Interplay of Social Norms Influences Action

Smith, J. R., Louis, W. R., Terry, D. J., Greenaway, K. H., Clarke, M. R., & Cheng, X. (2012). Congruent or conflicted? The impact of injunctive and descriptive norms on environmental intentions. Journal Of Environmental Psychology, 32, 353 - 361.

Behavior researchers have long understood that one important factor in moving people to action is the perception of approval from others. These "social norms" help indicate what is socially acceptable and can help motivate behaviors. Further research, though, has revealed that the way that norms affect behavior is not straightforward. In fact, there are different types of norms, and this research aimed to investigate what happens when different types of norms interact.

Specifically, this study focused on the interplay of injunctive norms (which indicate when people in the social group approve or disapprove of, or, in other words, what people should do) and descriptive norms (which indicate what people in the social group are actually doing). These norms can either be aligned (in effect, what the group approves of and what they actually do are the same) or they can be misaligned (what the group approves of is different from what they actually do). The authors investigated how the alignment of norms affected university students' intentions to engage in energy-saving behaviors.

In a first experiment, the researchers presented 162 university students the results of a fictional study on energy conservation at the university, in which the details that indicate norms were manipulated: on condition (supportive descriptive norm) indicated that 82% of students engaged in energy conservation, another (unsupportive descriptive norm) indicated that 22% of students engaged in energy conservation, a third (supportive injunctive norm) indicted that 85% of students approved of students conserving energy, and a fourth (unsupportive injunctive norm) indicated 23% approval for energy conservation. The students were presented with these results in different combinations and then asked to rate their likelihood of engaging in energy conservation.

The results indicated that group approval for energy conservation does not motivate action unless it is paired with a similarly supportive descriptive norm, indicating that the group actually engages in the behavior. Likewise, learning that other students took energy conservation steps did not make the students more likely to act if they were also told that other students did not approve of that behavior. The authors explain, “That is, it is not the case that descriptive and injunctive norms are simply additive. Although it is true that the strongest intentions are associated with having two sources of normative support for the behavior, if only one source of norm is supportive and the other source is not, this is equivalent to having no normative support at all for the behavior.”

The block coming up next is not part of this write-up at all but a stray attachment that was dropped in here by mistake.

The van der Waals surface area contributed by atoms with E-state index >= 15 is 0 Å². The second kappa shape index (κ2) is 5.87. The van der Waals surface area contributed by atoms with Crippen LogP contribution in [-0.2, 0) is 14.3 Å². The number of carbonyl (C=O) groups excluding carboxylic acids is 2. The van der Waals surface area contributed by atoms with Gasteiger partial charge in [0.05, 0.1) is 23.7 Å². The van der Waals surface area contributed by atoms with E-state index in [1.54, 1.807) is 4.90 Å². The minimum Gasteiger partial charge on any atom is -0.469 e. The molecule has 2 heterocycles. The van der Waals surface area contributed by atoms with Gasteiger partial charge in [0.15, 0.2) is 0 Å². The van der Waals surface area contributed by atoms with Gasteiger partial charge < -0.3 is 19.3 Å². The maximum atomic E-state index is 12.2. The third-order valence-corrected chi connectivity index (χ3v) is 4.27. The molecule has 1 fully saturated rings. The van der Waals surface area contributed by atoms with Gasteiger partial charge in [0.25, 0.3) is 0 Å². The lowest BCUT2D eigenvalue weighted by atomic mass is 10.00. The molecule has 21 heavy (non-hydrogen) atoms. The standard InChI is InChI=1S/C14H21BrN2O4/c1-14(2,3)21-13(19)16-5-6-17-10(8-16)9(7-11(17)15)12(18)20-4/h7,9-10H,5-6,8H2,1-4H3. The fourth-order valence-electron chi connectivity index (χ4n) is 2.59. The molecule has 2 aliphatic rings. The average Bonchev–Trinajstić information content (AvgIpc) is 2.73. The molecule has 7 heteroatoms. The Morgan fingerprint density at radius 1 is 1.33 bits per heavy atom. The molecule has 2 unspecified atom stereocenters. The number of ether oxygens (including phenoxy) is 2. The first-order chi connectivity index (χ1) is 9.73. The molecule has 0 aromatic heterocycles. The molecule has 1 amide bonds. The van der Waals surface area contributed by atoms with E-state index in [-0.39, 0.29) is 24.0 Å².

In a second experiment, the authors explored similar questions about the interplay of norms in different cultures. The researchers compared the results of a similar study in the UK, which represents an individualist culture, and China, which represents a collectivist culture. One might assume that social norms play a smaller role in motivating behavior in an individualist culture, where individuals are perceived to be more autonomous, than in a collectivist culture, which prizes conformity. Although the researchers did find some differences between the two cultures, there were not differences in how they responded to the manipulations of the norms. The authors conclude that “The findings suggest that, although cultural differences exist, responses to unaligned descriptive and injunctive norms do not necessarily vary by cultural context.”

The researchers believe that the importance of having normative information aligned should not be understated. If people get conflicting messages about what their social group approves of and what they actually do, they will not be motivated to act. In fact, if normative messages are incongruent (that is, if one normative message is supportive and the other isn't), then the results are the same as if both normative messages are unsupportive. The researchers caution, though, that these experiments measured only the students intention to act. Further research could measure actual behaviors to better understand the interplay of norms and behaviors.

The Bottom Line

<p>When crafting messages designed to inspire action, social norms play an important role. But you have to be careful how you convey normative messages. If injunctive norms (which indicate what a group thinks one should do) are not in line with descriptive norms (which indicate what a group actually does), a person will not be motivated to act. For example, this research suggests that people will be utterly unmotivated by a statement like “Most of us think it's important to conserve energy, but few of us actually do it.” Instead, normative messages must be aligned.</p>